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Toxic spill at Angola diamond mine pollutes Congo River tributary in DRC

Pirogues on the Kasai River with forests on the far bank. Image by Terese Hart via Flickr.

Pirogues on the Kasai River in DRC. Image by Terese Hart via Flickr (CC-BY-NC-SA-2.0).

  • In early August, toxic substances from three diamond-processing facilities in neighboring Angola polluted the Kasai River, a major tributary of the Congo.
  • Researchers fear there could be severe and lasting consequences for the environment and people’s health in affected areas in the Democratic Republic of Congo.
  • The polluted water is moving toward Kinshasa, the capital, according to the DRC’s minister for the environment and sustainable development.

On Aug. 12, authorities in the Democratic Republic of Congo’s Kasaï province noticed the Kasai River had turned red. Witnesses said the bodies of hippos and dead fish were seen floating in the river.

“We have taken samples of water, fish, and bones from dead aquatic animals and sent them to the veterinary lab of Kinshasa to determine what substance is threatening the ecosystem,” said the governor of Kasaï, Dieudonné Piemé.

The pollution was first detected in a tributary of the Kasai River, the Tshikapa, which rises from headwaters in Angola before flowing through the provincial capital that bears its name. The Kasai itself is a tributary of the Congo River.
According to Governor Piemé, the pollution originates from a major spill at three mining facilities across the border in Angola: Camaxia-Camagico, Luo et Catoca.

“We were concerned to trace the source of this problem and we were able to go back towards the province of Lunda Sul in Angola,” the governor said. “A facility for processing diamonds suffered an operational failure serious enough to spill toxic materials into the river on that side [of the border]. This led me to contact my colleague, Ernest Muangala [governor of Lunda Norte] in Angola, and we discussed the situation with him and discovered that there had been an operational accident at a well-known business, and this led to the pollution of the river and the threat to aquatic animals.”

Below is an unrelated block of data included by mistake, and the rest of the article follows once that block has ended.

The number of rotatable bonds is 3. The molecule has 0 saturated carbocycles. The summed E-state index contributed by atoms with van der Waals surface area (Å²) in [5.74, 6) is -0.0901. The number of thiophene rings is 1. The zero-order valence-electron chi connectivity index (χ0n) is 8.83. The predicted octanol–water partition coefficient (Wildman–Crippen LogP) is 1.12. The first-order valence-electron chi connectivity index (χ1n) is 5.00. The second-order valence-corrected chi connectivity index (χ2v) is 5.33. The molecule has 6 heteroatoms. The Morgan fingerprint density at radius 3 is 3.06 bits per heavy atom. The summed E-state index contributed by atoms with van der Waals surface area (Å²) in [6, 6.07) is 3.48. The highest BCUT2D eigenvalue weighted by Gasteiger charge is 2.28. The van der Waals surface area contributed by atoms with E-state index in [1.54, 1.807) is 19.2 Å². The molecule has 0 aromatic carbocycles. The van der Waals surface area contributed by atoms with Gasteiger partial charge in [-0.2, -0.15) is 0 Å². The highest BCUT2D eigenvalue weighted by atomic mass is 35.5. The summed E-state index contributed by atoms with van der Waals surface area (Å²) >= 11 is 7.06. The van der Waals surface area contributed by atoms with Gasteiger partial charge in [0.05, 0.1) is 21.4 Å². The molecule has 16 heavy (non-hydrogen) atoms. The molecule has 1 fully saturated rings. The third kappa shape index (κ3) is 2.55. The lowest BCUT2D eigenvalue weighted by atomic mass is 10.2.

Researchers at the University of Kinshasa’s Congo Basin Water Resources Research Center (CRREBaC) are concerned about major consequences, particularly the potential for lasting contamination of groundwater.

“There is a fear of the possible consequences, notably the poisoning and loss of aquatic plants and animals, of waterborne illnesses for communities in the area, disturbance of fishing activities and navigation, and a lack of access to water for domestic use and recreation,” said Raphaël Tshimanga, director of CRREBaC.

Tshimanga said that thorough studies would be carried out as soon as possible to better understand the situation with the water table after this pollution incident.

The health of people living on the banks of these rivers is also in danger. Communities were using this water right until the announcement of the contamination. Some also ate dead fish and animals that were floating in the river.

The environment ministry reported that more than 400 people had reported diarrhea after using contaminated water. The ministry said 13 of the province’s 18 health districts have been affected, potentially exposing more than 950,000 people.

According to Ève Bazaiba Masudi, the DRC’s minister of the environment and sustainable development, the pollution in the river is moving toward Kinshasa, the country’s capital.

“It’s no longer in Kasaï alone. Tomorrow or the day after, we will find these substances here in Kinshasa, in the Congo River,” she said.

The government is planning both humanitarian and diplomatic action. The foreign affairs and environment ministers are expected to visit Angola shortly to determine precisely the source of the pollution and establish who was responsible. This followed a formal diplomatic note verbale from the Congolese government to the authorities in Luanda.

“Humanitarian aid is needed for communities along the river,” Bazaiba said. “A high-level team will soon be on the ground on a solidarity mission, a humanitarian mission covering the entire region.”

Congolese experts believe the Congo River itself could play a “self-purifying” role. But traces of the toxic spill have already been seen several kilometers from Kasaï, according to hydroclimatologist Modeste Kisangala Moke.

This story was reported by Mongabay’s French team and first published here on our French site on Aug. 28, 2021.

Banner image: Pirogues on the Kasai River with forests on the far bank. Image by Terese Hart via Flickr (CC-BY-NC-SA-2.0).